Mothers United Against Violence: A March for Peace

If you were driving through Hartford this morning–Saturday, April 8–between 10 and 11 a.m., you may have found yourself waiting at a traffic light while a small but dedicated group of marchers passed through the streets. Led by a group of mothers who have lost children to violence, they carried simple white crosses, each baring the name of a person lost to violence.

All of that might have been easy enough to deduce from watching the marchers. What you might not have know was, among those marchers, was the grandmother of a women lost to domestic violence just last night. Did you receive an Amber Alert in the wee hours of the morning? Paisley Miles was later found unharmed, but her mother was not so lucky. That her family was able to make it to the march on such a difficult day is a testament to their strength and love.

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Stories like these are alarmingly commonplace, and get precious little attention. Mothers United Against Violence are trying to change that, but they need support from the larger community. Activism isn’t just about showing up at the big marches for the glossy issues, or posting Facebook rants. It’s also about supporting people in your community on a much more micro level, even if you think their issues don’t directly impact you. We had many hard to solve, systemic problems before the Trump administration and we can’t afford to ignore them for four more years. In fact, helping address these kinds of hard-to-solve problems may be exactly what gets Democrats back in the majority in 2018.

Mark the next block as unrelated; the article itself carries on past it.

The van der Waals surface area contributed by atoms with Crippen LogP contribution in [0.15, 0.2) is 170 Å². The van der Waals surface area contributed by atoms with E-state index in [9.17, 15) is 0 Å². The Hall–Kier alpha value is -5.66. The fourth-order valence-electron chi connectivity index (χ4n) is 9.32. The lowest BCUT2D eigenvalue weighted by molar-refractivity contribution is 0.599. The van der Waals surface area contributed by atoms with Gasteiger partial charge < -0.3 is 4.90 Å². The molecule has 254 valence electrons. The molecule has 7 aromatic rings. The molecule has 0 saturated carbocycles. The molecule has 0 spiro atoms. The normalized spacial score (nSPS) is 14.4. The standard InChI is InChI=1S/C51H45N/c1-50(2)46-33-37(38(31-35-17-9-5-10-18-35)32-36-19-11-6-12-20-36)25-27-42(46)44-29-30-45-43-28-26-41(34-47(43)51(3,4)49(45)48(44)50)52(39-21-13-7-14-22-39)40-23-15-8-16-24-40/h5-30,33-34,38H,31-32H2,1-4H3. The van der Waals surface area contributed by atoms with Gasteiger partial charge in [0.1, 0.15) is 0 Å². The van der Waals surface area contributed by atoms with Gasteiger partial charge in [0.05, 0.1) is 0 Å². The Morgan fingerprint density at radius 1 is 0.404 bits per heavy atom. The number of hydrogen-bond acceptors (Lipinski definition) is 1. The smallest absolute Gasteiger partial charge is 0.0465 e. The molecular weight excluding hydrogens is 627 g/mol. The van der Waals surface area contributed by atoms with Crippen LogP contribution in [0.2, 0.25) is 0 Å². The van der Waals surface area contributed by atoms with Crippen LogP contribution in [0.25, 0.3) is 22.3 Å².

We hope that at the next Mothers United Against Violence march, more IndivisibleCT members will show up to be good allies–partners who are able to sit back and ask what victims of violence need to help make their streets safe and find justice for those who are lost. And we hope to find new ways to work with them as we go forward.

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